Athena

Zions Bancorp (NASDAQ:ZION) caught my eye this week. I admit we’re starting to see some leveling off of the price after a big jump the last few months. At the same time, the sustained nature of the rally here is encouraging. There may still be room to jump on the bandwagon – but not for more than a few weeks.

J: I am a big fan of regional banks, but this one seems to have gone too far, too fast. The FAST graph shows the earnings growth and the underlying value.

A: I know you look at P/E ratios and such, but that is not necessary to find a great trade.

J: This was a reasonable buy before the election. Once again you seem late in getting on board.

A: What is this “election” you keep talking about? The part of the chart that you call too far and too fast, is the part I like best!

J: It seems like over-valuation.

A: I call it a breakout!

J: Any problems finding new ideas?

A: My wisdom and knowledge help me to see many opportunities.

Felix

I will begin with my responses to reader votes for the favorites list.

 

My list provides rankings within each zone, as well as the basics about buy, hold, and sell. The list includes the top overall vote getters from our (free) subscription list as well as some new requests I got during the week.

J: I see that you have cut down the number of stocks, but left out the prior week’s ranking.

F: The list is quite dynamic. Some of those included did not get a rating last week.

J: Maybe we’ll get some good suggestions about what to include. What is your featured stock for this week?

F: Paypal Holdings Inc (NASDAQ:PYPL) is almost exactly what I look for in a longer-term investment. We’ve got a mellow trending-upwards moving average, with a price very like what you might have found around the beginning of the year. Despite some ups and downs, the potential definitely exists here.

 

J: I like the PayPal business, but the company is too new to have a good basis for estimating earnings. I require at least one full business cycle.

F: You miss a lot of good picks with that requirement. Recognizing a strong business early is a great way to build value. Unlike the rest of the models, I think long-term.

J: Do you have a shortage of new opportunities?

F: No, but I do not require ten years of data to find a strong investment.

Oscar

Here are my ratings for the top reader interests. There are still five open slots, so keep the questions coming.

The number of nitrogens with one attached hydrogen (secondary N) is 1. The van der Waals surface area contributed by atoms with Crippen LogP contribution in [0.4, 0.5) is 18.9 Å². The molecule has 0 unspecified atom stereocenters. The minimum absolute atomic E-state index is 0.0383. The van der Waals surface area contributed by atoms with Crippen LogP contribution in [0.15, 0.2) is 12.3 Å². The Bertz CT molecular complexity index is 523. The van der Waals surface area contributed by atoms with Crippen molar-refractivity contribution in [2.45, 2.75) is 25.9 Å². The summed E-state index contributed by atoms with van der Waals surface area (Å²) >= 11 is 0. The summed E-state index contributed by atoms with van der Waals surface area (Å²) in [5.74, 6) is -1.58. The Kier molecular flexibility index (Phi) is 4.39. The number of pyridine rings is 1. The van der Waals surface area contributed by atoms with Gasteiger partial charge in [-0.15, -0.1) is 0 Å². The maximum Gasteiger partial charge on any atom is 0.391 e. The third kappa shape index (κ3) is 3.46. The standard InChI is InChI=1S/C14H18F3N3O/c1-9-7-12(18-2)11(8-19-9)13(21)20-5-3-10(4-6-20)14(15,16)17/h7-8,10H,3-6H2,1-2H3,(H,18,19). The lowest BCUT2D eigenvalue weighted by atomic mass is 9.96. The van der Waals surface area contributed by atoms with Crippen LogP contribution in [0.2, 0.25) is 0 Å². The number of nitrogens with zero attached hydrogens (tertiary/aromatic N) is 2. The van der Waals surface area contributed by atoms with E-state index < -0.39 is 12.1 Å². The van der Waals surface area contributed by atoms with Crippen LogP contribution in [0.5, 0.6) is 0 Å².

We’re off to the races this week. I’m taking a close look at the diversified media sector, best illustrated here by PBS. It’s nearing yearly highs after falling sharply at the beginning of the year, but I don’t plan on chasing the price like a greyhound at a dog track. I like the idea of buying at the current level, then looking for an exit after one or two weeks. There are enough fluctuations around the $26.50 mark to make me think there’s room for profit here.

J: How often do your ratings change? Are these listed in any particular order?

O: Any changes are strictly the result of the stock chart. If the markets change, my ratings will as well. I report the list in order of my strength ratings.

J: Why are media stocks so strong when NFL ratings are falling?

O: Everyone I know watches all of the NFL games, sometimes several at once. We all have players on each team.

J: You mean “fantasy” players? And why are you going to the dog track during football season?

O: We all have fantasy teams as well as daily and weekly leagues. You can do it from the track. It is called multi-tasking. If you would buy us a CPU upgrade, I could find even more picks.

J: Have you been adding new sectors? Any problems finding ideas?

O: My current picks are working fine. If it ain’t broke…

Conclusion

In any trading method, there will periods when fresh ideas are hard to find. Or you will try things, but nothing is working and you get stopped out. This is no different for our Stock Exchange models. A strength comes in how they handle these periods. Like the Turtles, they wait for the market to present opportunities, sticking with strict entry criteria.